On Wednesday 8th October, at the start of the Jewish Festival of Succot at Bet Tikvah Synagogue in Ilford, senior faith leaders Rabbi Danny Rich, Chief Executive of Liberal Judaism, Imam Mohamed Fahim (South Woodford Mosque), Father Brian McGrath (Saint Thomas of Canterbury), Rabbi David Hulbert (Bet Tikvah Synagogue, Ilford) and Iris Radulin, a refugee leader from Albanian community organization Shpresa (‘Hope’ in English), joined members of national community organising charity, Citizens UK, to call upon the Leader of Redbridge Council, Jas Athwal, to resettle a small number of vulnerable refugees living in UN camps near war-zones such as Syria and Iraq. Currently the UK has resettled fewer than 20 refugee families from Syria since the start of the crisis.
This action is part of a Citizens UK campaign held during Succot, during which time diverse leaders of faith and no faith will be standing in traditional Succot temporary shelters to remember the refugee experience of their ancestors as a means of highlighting the plight that refugees face today. The Succot events will all include a request to local authorities to help double the number of refugees that the UK currently admits.
The campaign hopes to persuade 15 local authorities to offer sanctuary to 50 people annually, which would increase the number of refugees resettled in the UK from just 750 to 1,500. Local authorities that agree will receive financial support from a UN refugee resettlement scheme funded by the UK government and the EU.
Rabbi Danny Rich said:
“I pledge that Liberal Judaism’s synagogues will build temporary dwellings during the Jewish festival of ‘Succot’ and invite our Christian and Muslim brothers and sisters in to join us, as part of our work to ask our local councils to resettle refugee families in our neighbourhoods.”
In response to a question by Father Brian McGrath about whether he would meet with Redbridge Citizens to seriously discuss resettlement of refugee families in the next month, Cllr Athwal said:
“I want to look at the technical detail of what resettlement actually involves. I am pleased to meet with you to discuss this issue. Armed with this knowledge, we can come forward with something positive so that we can go away having helped some families to make their lives better.”
The call to help follows an urgent request by the UN for safe countries to resettle refugees and relieve the pressure on Syria and Iraq’s neighbouring countries that are supporting 2.3 million refugees. The UK is the sixth richest country in the world, yet has resettled fewer than 20 refugee families from Syria since the start of the crisis – not enough people to fill a single-decker bus. In contrast, Germany has committed to settle 10,000 Syrian refugees.
Last week, the Obama administration announced it would greatly increase the number of Syrian refugees approved for permanent resettlement in the United States next year. The State Department is reviewing more than 4,000 applications.
Angela Meyler, Citizens UK member, St Thomas of Canterbury Catholic Church, Redbridge, said:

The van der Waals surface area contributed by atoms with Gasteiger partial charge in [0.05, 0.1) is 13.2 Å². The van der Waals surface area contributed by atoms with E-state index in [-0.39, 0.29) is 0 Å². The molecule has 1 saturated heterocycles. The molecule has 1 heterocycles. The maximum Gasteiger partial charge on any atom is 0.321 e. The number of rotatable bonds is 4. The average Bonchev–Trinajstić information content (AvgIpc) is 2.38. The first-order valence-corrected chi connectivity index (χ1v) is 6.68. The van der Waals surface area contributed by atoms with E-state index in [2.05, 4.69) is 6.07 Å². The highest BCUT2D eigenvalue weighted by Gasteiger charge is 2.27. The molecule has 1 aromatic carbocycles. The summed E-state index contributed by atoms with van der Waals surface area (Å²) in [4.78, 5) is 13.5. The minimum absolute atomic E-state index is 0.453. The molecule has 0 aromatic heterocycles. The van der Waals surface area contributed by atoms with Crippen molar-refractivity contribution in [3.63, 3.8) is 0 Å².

“Citizens UK represents a variety of institutions from across civil society, including churches, synagogues and mosques. Together we believe that we can make a difference. This isn’t about an open door immigration policy; it’s about helping some of the most vulnerable refugees and supporting them to safety here in the UK.”
Succot has marked the start of the Citizens UK ‘Season of Sanctuary’ and will be followed by more events around Islamic New Year (24th Oct), and the Feast of St Nicholas (6th Dec) to continue to raise awareness of the plight of refugees and the opportunity local communities have to help.
For more information, and to arrange photographs, please call Daniel Mackintosh, Citizens UK Community Organiser in Redbridge on m: 074 549 71830 or Gillian Owen on m: 07876246150.
The Jewish Festival of Sukkot
Whilst many were turned away, 70,000 Jews found sanctuary in the UK during the 1930s.
During Succot Jewish communities are encouraged to remember when they were refugees during the Israelites’ 40 years wandering in the desert - vulnerable, subject to the elements and without permanent, safe homes. Whilst for most Jews the experience of being refugees is historical, on Succot Jewish communities are asked to remember the immense vulnerability that is still felt by so many in this world, and to do something about it. To this end, a tradition is to invite ushpizin, (Aramaic for guests) into our informal dwellings to eat together in community – to make room for the needy in our Succot ‘homes’.
Citizens UK works to develop the capacity and skills of socially and economically disadvantaged communities so that their members are better able to identify and help meet their own needs; improve their neighbourhood; and participate more fully in society.
In 2010 Citizens UK’s ‘Sanctuary Pledge’ ended child detention in the immigration system. The campaign was supported by the Church of England, the Catholic Bishops’ Conference of England and Wales, the Methodist, Baptist and United Reformed Churches, The Muslim Council of Britain, the Jewish Council on Racial Equality, the Board of Deputies of British Jews and the Chief Rabbi.
The campaign culminated in an assembly of 2,500 people days before the 2010 General Election, where David Cameron, Nick Clegg and then Prime Minister Gordon Brown pledged to end child detention. Since then, 4000 children have escaped the trauma of being locked up for an immigration-related issue. In January 2014 the Government announced an amendment to the Immigration Bill to prohibit the detention of children. This enshrines in law the progress that the government has made since 2010 in ending the practice of locking up innocent children with their families in prison-like conditions.